Brexit: Barnier says EU will ‘always’ have strong ties with UK
Lindsay Croisdale-Appleby was scheduled to have his first meeting with a senior EU official in his new role today, with a planned meeting with Frédéric Bernard, the chief of European Council President Charles Michel’s Cabinet. But the meeting was cancelled by the EU official in what is being seen as a petty response to a recent UK political decision made in light of the new post-Brexit relationship with the bloc.
An EU official with knowledge of the agenda told Politico the meeting was “postponed for the time being”.
In a hint the move was connected to Boris Johnson’s decision to deny diplomatic status to the EU ambassador to the UK last week, the EU official said “clarity” about Joao Vale de Almeida’s position was needed before the bloc could move forward with its schedule.
Mr de Almeida is the EU’s first ambassador in London after the UK’s departure from the bloc.
On Wednesday, European Commission Vice President Maros Sefcovic said the decision was “very important politically” and meant Brexit Britain “would treat the European Union delegation in worse terms than any other country on the planet”.
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Mr Sefcovic told the Financial Times: “I’m sure that it’s very important for the UK that their diplomats here are properly treated and have appropriate access, and it’s very important for us to have the same in London.”
Mr Sefcovic has been tasked with overseeing the future trading relationship between the UK and the Brussels bloc.
He warned the bloc’s foreign ministers have raised concerns over the matter at a recent meeting.
He said: “We do not want to exaggerate or dramatise the situation but we clearly want our British colleagues and partners to know that this is an issue, which we hope we will solve through the discussions.
“The UK knows pretty well that we are not just an international organisation.”
Britain’s decision was also criticised at home when House of Lords peers described the move as “vindictive” and “offensive” on Tuesday.
Foreign Office minister Lord Ahmad of Wimbledon said the Government continued to engage with the EU on the long-term arrangements for the EU delegation.
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Lord Ahmad told peers he did not wish to pre-empt those talks and insisted the Government wanted a relationship based on “friendly cooperation” with the EU.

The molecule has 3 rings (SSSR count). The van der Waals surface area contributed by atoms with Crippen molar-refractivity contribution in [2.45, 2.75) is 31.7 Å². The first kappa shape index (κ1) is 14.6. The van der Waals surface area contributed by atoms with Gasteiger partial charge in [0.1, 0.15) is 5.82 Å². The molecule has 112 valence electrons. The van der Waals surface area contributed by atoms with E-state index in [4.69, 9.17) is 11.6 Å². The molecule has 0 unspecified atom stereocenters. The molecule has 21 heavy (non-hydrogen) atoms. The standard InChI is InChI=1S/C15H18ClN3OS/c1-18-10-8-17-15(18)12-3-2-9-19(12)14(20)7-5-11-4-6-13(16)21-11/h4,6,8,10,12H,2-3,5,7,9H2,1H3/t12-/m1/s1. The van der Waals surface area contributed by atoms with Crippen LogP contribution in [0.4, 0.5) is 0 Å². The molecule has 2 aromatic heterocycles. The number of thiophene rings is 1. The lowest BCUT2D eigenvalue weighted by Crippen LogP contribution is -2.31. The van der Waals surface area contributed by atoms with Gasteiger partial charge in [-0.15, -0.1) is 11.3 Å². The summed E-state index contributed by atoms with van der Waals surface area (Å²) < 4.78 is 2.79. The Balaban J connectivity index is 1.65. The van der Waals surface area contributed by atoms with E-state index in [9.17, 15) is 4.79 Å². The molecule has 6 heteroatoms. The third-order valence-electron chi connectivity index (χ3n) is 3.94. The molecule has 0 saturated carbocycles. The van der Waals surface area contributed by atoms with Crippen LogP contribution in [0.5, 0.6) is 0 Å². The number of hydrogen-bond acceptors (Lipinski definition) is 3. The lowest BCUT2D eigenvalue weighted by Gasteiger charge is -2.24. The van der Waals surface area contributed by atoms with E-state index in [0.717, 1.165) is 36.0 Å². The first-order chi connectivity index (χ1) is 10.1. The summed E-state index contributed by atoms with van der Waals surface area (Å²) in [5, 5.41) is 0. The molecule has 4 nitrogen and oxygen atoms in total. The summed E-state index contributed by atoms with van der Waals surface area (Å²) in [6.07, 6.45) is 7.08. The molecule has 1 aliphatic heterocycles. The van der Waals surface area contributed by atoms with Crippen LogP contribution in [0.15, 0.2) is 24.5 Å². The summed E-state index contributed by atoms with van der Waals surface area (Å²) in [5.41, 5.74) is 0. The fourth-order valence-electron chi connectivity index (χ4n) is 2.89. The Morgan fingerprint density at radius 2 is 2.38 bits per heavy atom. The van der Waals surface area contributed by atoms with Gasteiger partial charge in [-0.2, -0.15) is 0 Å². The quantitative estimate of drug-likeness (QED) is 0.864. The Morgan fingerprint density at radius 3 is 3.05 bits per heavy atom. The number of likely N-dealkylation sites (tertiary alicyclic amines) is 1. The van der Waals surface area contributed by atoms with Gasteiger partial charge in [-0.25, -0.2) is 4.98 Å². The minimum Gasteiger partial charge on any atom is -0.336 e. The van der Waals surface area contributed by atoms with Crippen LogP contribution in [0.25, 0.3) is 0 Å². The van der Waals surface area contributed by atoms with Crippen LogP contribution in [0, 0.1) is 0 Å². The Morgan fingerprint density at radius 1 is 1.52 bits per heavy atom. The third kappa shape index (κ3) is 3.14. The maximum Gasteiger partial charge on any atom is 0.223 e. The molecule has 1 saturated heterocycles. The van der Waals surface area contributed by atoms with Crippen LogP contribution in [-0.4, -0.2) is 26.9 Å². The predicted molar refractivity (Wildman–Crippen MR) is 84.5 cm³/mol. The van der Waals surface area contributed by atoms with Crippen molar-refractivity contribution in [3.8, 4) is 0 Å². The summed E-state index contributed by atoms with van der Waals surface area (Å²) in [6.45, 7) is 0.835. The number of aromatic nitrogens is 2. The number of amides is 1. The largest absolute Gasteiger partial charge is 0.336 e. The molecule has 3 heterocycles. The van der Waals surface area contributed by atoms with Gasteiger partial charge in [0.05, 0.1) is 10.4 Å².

But the minister faced criticism of the Government’s stance in the spat from both sides of the House at question time.
Labour’s former Cabinet minister Lord Reid of Cardowan said the initial decision not to grant full status to the ambassador would be seen by the rest of the international community as “peevish and vindictive”.
Lord Reid urged ministers to “reverse this blunder and do the honourable thing”.
Lord Ahmad replied the Government continued to negotiate and work with the EU on the long term arrangements and wanted an “optimum outcome” which worked for both sides.
Tory Baroness Hooper said the decision was “gratuitously offensive” not only to Brussels and the EU states but also to Portugal as the ambassador was a Portuguese diplomat.
She asked what benefit this “unnecessary action” could bring for Britain.
Lord Ahmad said he could not pre-empt discussions with the EU but assured peers that the EU delegation would have all the privileges and immunities they needed to “function effectively”.
Liberal Democrat Baroness Ludford suggested the Government was “squandering goodwill” and acting in a “petty” fashion.
Lord Ahmad said the Government wanted the UK to be the “best ally and the best partner to the EU”.
Labour’s Lord Liddle questioned even the need for discussions on the ambassador’s status and accused the Foreign Secretary of searching for “cheap points” that will go down well with Brexiteer backbenchers.
Lord Ahmad denied this, insisting Dominic Raab had close working partnerships and friendships across the EU.
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